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Tuesday, October 28 2014

Beaver Moon Gathering in Turners Falls

Adapted from a Nolumbeka Project press release:

Join the Nolumbeka Project at the Great Falls Discovery Center on Saturday, November 8th, from 11AM to 2PM, to hear Anthropologist David Cornelius talk about events of the King Philip’s War in the 1670’s which led to the infamous massacre at Great Falls (Peskeompskut).  This gathering is named in honor of the full moon on November 8th and is free.

At the event, Mr. Cornelius will relate stories of the Indians involved in the fight and the causes that resulted in the war.  His presentation will include the absence of Iroquois warriors and the safety felt by the Nipmuck in this out of the way place, the fictitious rumor of Philip's involvement, and the fact that there was more fear of Mohawk attack than of agression by settlers.  The story of King Hendrick, supreme Chief of the Mohawks, who was born in Agawam, MA of a Mohican father and Mohawk mother, will also be featured.

Mr. Cornelius has a BA in Colonial and Native American Studies and is about to earn his MA in Anthropology.   He has connections to the Mohican Nation and the Mohawk Nation on his father’s side and his mother was descended from the Puritans.  His ancestors died on both sides of the King Philip’s War.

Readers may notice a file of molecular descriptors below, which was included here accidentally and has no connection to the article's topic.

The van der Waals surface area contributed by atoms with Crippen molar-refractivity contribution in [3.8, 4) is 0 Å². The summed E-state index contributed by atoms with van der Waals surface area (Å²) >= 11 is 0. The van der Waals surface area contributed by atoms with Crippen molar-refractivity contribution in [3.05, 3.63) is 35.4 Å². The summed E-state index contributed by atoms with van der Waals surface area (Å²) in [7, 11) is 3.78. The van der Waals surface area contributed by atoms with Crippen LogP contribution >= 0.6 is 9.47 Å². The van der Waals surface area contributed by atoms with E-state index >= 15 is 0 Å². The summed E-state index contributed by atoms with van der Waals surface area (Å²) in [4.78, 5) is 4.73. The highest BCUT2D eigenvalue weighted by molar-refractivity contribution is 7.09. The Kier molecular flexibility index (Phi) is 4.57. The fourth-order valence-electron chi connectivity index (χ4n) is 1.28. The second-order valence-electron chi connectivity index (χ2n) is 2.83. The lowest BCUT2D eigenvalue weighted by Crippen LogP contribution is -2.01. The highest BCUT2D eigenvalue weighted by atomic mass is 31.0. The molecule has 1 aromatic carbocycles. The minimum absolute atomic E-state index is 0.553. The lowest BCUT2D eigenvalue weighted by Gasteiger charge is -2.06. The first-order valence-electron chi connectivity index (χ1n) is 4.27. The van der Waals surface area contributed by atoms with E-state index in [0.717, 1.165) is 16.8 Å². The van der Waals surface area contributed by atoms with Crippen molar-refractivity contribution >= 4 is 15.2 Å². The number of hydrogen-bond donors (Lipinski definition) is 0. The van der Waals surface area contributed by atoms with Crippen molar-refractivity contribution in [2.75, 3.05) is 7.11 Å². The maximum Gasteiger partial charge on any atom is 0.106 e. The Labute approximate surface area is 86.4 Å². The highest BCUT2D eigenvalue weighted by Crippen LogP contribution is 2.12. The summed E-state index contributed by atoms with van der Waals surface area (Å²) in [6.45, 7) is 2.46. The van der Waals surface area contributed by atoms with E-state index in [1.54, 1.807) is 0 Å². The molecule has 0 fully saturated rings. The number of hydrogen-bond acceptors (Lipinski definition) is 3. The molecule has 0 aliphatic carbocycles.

In addition to the talk by Mr. Cornelius, Nolumbeka Project Board Member David Brule will talk briefly about the recently awarded National Park Service (NPS) Battlefield Grant which will support gathering a comprehensive overview of the massacre.  There will also be an opening ceremony with Strong Oak, a display of Native American traditional gardening, a raffle drawing, and light refreshments for sale.

The Great Falls Discovery Center is located at 2 Avenue A in Turners Falls.  For more information, go to

About the Beaver Moon
Traditionally, the Beaver Moon marked the time to set beaver traps before the swamps froze, to ensure a supply of warm winter furs. Another interpretation suggests that the name Beaver Moon comes from the fact that the beavers are now actively preparing for winter. It is sometimes also referred to as the Frost Moon.